by Paul Cormacain
IT was time for another trip to Strangford Lough so we headed there on the Monday. It was quiet, calm, dry, with no sign of panic on the roads or in the water.
The oyster catcher is a great bird, and it uses instant recognition signs by way of its bright Colouring, or its distinctive call, or both. But the birds were quieter than usual and were not as high-profile. I suspect domesticity has set in.
The oyster catcher is a fair sized bird, over 40 cms in size. It is black and white, has long pink legs and a long orange bill. It is usually instantly recognisable. And once you know its call it is instantly recognisable, even if you only hear it and don't see it.
Once the lady and gent oyster catchers get married, they go around making scrapes on the ground. Then the lady picks one scrape, says 'this is a good scrape', and commences to line it with shells and pebbles, and sometimes goes mad and adds a few flowers. It is virtually invisible.
The lady lays two or three eggs in April or May, then both parents incubate for about a month. This could throw some light on the apparent scarceness of the bird at the moment, for half the birds Could be sitting on eggs, or could even be feeding the young.
We did not see any young, but then they can be very difficult to see.
The nest of the ouster catcher is very difficult to find, the eggs of this bird blend in beautifully with the background and the young know to lie motionless when there is danger.
So we seldom see eggs, nests or young.
In the breeding season the adults are also difficult to see. The rest of the year the oyster catcher is ubiquitous, especially with foreign birds joining us for the winter holidays.
The red-breasted merganser may be seen on Strangford Lough, although it is not on every visit that we would see one.
The male of the species is a fine fellow, multi-coloured and handsome. He has a dark green head with a double crest, a chestnut breast, with a grey and white back.
The female of the species is a much drabber creature, dark brown and grey, and with a white bar on the wing.
This duck makes the nest by lining leaves and down in a well-screened hollow in thick vegetation, lays the eggs, incubates the eggs and looks after the duckling on her own.
The male hangs around with the boys, and they all congratulate themselves on what fine fellows they are, and isn't it great that the ladies are all so busy!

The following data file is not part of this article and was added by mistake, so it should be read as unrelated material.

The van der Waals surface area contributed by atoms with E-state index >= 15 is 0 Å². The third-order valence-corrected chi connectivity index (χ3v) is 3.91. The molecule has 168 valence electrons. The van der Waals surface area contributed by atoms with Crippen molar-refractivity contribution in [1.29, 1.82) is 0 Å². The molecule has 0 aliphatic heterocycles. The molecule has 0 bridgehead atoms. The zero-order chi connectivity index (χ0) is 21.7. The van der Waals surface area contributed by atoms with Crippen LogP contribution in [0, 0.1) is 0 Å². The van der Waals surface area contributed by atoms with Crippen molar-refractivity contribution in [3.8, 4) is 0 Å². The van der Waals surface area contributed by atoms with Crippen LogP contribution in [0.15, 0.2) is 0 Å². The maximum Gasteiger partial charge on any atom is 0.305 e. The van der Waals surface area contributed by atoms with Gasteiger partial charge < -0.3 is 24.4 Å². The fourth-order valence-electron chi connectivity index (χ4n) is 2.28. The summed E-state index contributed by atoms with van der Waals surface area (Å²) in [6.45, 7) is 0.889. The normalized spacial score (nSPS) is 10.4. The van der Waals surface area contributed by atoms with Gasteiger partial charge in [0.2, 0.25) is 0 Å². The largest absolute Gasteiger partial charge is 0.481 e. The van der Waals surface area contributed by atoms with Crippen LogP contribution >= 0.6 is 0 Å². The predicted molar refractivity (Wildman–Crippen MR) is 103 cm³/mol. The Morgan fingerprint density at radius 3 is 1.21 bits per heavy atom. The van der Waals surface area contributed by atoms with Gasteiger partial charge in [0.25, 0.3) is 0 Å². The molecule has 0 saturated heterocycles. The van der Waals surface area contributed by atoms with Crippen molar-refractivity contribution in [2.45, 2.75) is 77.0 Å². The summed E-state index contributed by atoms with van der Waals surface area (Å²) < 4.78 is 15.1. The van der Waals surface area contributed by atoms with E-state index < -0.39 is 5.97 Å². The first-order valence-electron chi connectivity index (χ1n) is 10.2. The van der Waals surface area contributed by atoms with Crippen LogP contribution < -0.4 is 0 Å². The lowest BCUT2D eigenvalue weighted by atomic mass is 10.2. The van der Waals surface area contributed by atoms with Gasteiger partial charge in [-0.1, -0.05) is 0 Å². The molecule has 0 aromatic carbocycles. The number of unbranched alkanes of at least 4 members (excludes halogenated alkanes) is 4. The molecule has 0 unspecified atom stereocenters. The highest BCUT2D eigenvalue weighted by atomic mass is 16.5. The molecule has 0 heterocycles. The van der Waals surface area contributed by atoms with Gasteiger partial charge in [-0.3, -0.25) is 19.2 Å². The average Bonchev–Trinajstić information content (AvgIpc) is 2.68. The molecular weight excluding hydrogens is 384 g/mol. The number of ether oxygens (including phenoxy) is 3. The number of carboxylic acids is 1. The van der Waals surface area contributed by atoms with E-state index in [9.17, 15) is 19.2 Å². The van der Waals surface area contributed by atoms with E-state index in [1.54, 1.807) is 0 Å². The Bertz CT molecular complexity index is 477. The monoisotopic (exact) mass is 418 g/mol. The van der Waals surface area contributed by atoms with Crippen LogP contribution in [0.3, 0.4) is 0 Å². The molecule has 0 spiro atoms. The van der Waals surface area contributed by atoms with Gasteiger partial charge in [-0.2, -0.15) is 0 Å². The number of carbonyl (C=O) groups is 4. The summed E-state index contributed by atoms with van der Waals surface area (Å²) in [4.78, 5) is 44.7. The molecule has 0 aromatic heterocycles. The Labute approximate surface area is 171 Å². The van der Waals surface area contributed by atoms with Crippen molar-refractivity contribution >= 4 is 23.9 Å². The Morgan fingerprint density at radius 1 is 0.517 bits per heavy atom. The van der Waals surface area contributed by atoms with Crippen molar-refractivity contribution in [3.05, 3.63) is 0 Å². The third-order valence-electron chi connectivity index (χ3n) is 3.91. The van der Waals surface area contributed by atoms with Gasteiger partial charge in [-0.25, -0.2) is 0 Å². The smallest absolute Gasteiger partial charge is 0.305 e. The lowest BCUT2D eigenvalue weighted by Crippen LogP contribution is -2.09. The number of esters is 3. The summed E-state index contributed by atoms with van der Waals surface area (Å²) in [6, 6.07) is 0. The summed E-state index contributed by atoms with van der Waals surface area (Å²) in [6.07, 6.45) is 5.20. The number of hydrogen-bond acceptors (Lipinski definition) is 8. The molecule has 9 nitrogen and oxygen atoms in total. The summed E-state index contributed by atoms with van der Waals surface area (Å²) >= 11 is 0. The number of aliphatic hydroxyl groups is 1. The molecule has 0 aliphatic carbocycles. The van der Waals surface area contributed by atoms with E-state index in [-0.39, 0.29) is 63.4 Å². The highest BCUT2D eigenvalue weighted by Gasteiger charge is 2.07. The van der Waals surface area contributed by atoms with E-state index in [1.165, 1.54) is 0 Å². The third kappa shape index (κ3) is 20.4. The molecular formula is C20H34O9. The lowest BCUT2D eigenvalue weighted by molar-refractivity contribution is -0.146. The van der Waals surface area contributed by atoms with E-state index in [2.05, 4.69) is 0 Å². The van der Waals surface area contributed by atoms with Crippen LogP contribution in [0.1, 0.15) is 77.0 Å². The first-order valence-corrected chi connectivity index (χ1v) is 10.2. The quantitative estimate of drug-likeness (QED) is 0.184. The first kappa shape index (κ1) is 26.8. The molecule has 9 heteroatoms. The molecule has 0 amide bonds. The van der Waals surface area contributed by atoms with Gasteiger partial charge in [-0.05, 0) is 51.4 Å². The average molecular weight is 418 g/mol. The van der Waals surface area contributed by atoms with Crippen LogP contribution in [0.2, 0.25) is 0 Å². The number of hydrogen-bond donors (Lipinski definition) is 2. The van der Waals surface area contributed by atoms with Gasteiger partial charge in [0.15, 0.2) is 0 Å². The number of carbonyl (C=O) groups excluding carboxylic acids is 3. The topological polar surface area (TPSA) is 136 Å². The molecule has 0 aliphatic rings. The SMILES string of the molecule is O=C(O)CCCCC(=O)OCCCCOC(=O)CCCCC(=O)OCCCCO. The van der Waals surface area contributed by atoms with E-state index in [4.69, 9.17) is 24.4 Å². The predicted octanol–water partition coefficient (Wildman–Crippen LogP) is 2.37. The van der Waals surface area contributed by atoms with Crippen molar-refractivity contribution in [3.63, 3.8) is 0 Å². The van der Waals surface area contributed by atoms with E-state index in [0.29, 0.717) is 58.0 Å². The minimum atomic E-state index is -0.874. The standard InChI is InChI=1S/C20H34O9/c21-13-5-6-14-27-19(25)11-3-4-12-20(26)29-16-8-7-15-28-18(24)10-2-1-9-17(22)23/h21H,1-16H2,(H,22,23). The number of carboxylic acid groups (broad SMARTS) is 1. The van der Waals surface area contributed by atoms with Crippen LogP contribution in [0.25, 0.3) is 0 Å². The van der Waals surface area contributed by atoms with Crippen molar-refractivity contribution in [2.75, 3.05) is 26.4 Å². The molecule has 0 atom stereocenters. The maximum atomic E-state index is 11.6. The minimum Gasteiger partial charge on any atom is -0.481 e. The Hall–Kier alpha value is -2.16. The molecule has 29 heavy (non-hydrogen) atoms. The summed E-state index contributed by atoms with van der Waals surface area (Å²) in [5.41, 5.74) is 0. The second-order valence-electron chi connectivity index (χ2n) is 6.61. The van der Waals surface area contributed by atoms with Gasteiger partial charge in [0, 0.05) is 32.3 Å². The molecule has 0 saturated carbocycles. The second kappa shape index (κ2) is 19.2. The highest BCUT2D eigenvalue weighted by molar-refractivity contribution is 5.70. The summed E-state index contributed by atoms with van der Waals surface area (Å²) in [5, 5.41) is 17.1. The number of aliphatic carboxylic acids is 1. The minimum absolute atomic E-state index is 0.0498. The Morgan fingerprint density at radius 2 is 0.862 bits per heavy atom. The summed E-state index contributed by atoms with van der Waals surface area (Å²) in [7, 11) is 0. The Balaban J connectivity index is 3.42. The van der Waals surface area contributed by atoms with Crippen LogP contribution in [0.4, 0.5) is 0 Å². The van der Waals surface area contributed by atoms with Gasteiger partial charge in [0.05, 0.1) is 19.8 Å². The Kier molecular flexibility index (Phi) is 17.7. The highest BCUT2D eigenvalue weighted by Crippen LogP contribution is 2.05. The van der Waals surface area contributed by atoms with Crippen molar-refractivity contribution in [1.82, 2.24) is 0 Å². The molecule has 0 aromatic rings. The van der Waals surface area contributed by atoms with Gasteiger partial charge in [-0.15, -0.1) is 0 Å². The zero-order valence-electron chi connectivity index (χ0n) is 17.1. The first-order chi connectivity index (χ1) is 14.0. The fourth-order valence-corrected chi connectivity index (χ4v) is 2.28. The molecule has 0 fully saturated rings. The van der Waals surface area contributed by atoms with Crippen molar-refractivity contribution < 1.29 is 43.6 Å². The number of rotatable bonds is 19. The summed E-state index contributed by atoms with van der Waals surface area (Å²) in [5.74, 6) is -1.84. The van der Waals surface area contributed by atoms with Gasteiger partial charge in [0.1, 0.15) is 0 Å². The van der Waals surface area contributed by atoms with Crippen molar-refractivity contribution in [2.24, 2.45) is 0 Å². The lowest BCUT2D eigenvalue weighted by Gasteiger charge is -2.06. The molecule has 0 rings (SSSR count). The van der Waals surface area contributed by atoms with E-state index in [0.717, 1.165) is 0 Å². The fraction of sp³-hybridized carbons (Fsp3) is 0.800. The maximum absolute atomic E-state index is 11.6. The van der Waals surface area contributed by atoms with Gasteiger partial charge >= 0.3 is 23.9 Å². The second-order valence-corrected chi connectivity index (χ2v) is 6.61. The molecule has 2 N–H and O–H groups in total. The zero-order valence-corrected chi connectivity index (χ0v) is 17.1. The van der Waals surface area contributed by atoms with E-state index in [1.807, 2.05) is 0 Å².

That great traveller who comes here every year from Arctic Canada, the brent goose, was nowhere to be seen.
They arrived here last autumn to escape the harsh winter and to get something to eat, and have now headed back northwest to Canada, in time for the breeding season.
There were some gulls about Strangford Lough that day. A few common gulls put in an appearance, although they have things on their mind about now.
Even as you read this paper, the common gulls may be laying their eggs. The name is badly given for this gull is anything but common. Then there were herring gulls - large, noisy, aggressive, successful birds. Their success is in part due to the fact that they will even eat the young of their own kind.
They will also eat anything else they come across, even mastering the art of dropping shellfish onto rocks to crack them open for eating.
Many other birds frequent the Lough at this time of year. Why not visit it yourself, and have a good time looking at the wildlife?
Sunday 1 June - A sea trip around some cliffs at Islandmagee at 11am. Contact Andrew Upton, Wildlife Trust, 4483 0282.
Saturday 7 June - Butterfly Conservation goes on the search for the marsh fritillary in County Down. Full details from Ian Rippey on 3833 3927
Sunday 8 June - World Ocean Day. Check the activities in Castle Espie, phone 9187 4146.
Thursday 12 June - Meander through the Montiaghs, 6.30, learning about its wildlife and history. Details from Oxford Island on 3832 2205
Saturday 14 June - Wildlife Trust invites you to spend the evening at Lagan Meadows, at 7pm, to admire the wildlife, details from Malachy Martin, 4483 0282.